You'll be seeing plenty of stories detailing Eastman Kodak's (EK) bankruptcy filing, how the company got to this point, and speculating about what will happen next. My advice is simple: Stay away from this stock if you know what's good for your portfolio.
The photography pioneer's decision to enter into Chapter 11 bankruptcy protection came as no surprise. The cash-strapped and recently profitless icon had been circling the drain for months. Kodak was down to selling patents and assets to raise money in a desperate garage sale. The Wall Street Journal reported that the company was bringing in a chief restructuring officer just before the Thursday-morning bankruptcy filing, and that's a post that is created solely for the intention of preparing a fiscal surrender.
Gambling in the Darkroom
Speculators will be tempted in the coming days to nibble on Kodak's shares. A bankruptcy filing doesn't halt trading in a company, though the ticker symbol changes to reflect its filing state.
That sort of investing is a losing game.
More often than not, any type of bankruptcy will wipe out the common stockholders. It may not seem that way during the coming weeks. The low price and the heavy volume will convince some to take a chance, because obviously, other people are buying. Some will argue that filing for a reorganization -- and not an outright liquidation in Chapter 7 -- implies that the company will live to see another day.
There will always be exceptions to the rule, but the smart money has to be on Kodak's common stock being retired worthless in a few weeks or months. Keep in mind that creditors will need to be satisfied before common shareholders get to the head of the line, and there's rarely anything left after corporate lenders are willing to take pennies on their borrowed dollars.
Kodak has a rich long history, but that doesn't matter today. Kodak is rich in intellectual property and assets, but those may very well belong to the secured creditors by the time that the company emerges from bankruptcy with a new ownership structure. Read up on the fate of bankruptcies in the past. Folks buying the common stock are usually -- though not always -- wiped out.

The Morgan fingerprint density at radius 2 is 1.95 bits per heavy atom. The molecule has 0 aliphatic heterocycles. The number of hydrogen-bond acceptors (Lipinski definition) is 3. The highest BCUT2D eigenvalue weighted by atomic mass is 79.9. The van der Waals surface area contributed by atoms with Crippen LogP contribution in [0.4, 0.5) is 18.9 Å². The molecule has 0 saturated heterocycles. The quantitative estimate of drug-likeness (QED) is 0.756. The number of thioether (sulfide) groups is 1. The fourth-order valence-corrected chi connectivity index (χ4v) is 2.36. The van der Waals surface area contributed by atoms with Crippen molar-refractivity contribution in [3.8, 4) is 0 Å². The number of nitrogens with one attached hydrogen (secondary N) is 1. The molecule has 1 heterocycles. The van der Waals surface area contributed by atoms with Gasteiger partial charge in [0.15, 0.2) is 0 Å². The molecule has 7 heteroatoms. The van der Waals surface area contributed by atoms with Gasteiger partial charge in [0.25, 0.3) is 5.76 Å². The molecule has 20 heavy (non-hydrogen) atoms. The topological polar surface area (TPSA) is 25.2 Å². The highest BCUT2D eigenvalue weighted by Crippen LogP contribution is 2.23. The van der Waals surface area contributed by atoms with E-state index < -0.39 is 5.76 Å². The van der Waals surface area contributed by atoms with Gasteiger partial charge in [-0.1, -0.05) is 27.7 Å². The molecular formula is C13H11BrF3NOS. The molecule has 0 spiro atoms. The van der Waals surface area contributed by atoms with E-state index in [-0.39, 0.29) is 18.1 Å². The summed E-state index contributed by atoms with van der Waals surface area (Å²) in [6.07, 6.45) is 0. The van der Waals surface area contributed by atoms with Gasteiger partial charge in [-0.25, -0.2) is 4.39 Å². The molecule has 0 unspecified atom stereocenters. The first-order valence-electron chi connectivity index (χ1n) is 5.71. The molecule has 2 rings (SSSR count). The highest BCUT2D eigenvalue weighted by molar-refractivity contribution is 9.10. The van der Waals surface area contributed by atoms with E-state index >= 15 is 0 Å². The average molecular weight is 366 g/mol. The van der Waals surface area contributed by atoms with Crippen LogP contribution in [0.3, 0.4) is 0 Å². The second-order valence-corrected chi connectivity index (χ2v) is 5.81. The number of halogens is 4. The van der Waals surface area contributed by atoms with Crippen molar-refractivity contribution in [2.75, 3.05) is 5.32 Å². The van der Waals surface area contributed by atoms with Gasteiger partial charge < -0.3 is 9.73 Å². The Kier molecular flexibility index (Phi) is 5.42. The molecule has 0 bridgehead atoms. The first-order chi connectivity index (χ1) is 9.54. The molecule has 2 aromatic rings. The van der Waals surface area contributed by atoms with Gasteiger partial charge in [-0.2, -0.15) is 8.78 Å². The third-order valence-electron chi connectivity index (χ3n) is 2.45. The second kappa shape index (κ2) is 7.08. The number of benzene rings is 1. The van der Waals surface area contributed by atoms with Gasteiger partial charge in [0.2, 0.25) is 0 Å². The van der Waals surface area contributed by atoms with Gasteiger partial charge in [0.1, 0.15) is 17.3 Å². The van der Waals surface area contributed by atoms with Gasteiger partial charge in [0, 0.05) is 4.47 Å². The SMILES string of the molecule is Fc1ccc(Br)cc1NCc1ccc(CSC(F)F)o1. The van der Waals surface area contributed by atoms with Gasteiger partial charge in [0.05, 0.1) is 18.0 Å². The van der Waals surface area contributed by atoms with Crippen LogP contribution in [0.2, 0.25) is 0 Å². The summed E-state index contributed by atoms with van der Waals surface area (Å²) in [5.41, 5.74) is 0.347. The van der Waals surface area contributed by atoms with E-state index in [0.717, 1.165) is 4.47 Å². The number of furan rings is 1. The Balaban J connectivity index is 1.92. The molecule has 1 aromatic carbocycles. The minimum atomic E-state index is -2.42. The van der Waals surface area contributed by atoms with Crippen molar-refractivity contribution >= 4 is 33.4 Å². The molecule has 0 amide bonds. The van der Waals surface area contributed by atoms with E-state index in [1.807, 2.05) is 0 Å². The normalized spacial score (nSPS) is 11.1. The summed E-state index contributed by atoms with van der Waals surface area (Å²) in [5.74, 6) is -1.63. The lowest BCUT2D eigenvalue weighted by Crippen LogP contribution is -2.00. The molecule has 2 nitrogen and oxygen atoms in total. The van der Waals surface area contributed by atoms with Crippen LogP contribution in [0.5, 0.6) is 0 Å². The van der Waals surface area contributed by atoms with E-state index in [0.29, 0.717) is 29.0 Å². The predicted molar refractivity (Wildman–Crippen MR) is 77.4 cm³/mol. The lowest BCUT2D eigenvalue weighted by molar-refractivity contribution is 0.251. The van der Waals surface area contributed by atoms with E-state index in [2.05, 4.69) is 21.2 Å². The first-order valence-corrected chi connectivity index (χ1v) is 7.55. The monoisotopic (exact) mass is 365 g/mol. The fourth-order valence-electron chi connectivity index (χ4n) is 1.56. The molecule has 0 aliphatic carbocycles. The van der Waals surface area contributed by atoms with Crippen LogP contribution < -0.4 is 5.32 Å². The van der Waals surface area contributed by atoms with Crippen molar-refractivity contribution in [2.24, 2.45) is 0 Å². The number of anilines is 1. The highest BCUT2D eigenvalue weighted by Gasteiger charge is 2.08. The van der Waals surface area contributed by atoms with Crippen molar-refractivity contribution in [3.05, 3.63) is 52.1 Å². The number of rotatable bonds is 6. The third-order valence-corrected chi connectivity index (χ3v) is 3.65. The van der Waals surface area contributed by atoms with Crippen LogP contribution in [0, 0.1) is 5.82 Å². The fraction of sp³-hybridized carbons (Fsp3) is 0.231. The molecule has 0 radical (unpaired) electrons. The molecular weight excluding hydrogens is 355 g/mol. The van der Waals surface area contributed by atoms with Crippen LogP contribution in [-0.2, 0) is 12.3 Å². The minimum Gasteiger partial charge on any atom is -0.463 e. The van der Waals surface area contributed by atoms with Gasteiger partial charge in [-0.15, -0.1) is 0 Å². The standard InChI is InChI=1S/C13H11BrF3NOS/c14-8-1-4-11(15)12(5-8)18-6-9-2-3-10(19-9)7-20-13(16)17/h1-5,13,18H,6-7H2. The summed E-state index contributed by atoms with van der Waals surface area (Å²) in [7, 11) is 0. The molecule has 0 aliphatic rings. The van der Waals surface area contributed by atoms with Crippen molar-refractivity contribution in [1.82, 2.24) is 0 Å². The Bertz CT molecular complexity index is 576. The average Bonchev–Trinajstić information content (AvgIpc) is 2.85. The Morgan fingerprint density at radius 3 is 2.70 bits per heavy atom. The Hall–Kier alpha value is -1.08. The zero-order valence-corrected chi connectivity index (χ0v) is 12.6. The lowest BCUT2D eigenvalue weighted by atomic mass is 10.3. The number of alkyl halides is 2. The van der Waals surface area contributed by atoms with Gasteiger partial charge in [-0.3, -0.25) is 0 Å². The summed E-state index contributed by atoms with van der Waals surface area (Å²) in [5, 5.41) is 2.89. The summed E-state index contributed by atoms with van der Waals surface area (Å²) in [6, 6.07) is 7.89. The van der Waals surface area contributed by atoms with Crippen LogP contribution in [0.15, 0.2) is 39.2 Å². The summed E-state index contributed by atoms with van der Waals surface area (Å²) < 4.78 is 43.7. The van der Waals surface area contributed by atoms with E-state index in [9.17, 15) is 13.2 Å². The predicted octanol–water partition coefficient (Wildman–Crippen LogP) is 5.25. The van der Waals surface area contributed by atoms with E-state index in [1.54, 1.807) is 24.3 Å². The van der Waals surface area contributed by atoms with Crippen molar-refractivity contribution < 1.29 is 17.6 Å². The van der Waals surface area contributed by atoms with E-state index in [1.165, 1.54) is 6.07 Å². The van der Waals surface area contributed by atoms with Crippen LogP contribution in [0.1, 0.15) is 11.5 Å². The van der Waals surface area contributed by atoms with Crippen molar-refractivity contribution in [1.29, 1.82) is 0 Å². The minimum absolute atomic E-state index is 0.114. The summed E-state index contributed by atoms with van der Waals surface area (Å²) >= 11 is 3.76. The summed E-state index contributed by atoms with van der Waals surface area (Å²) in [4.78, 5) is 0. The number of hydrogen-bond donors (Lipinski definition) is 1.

Digital Killed the Photo Film Star
Facebook killed Kodak as we know it. Your smartphone and digital camera killed Kodak. The company that rose to fame with its film and photofinishing services isn't as necessary these days. Small flash memory cards and internal gadget memory are the new rolls of film. There's no need to print photographs when they can be blown up on PCs and tablets, and shared on social networking websites for all to enjoy.
Kodak made the best of its situation, moving into areas that seemed more stable, but it was really just a matter of time. The path to profitability at this point seemed unattainable.
We'll see what Kodak looks like when it emerges from bankruptcy later this year. Its balance sheet will be more agreeable. It may be a smaller company after creditors hack away at its assets. However, if you take a before and after picture of Kodak's stockholders, they will probably be entirely different sets of investors.
Be smart. Don't blink when you see the flash go off.
Longtime Motley Fool contributor Rick Munarriz does not own shares in any of the stocks in this article.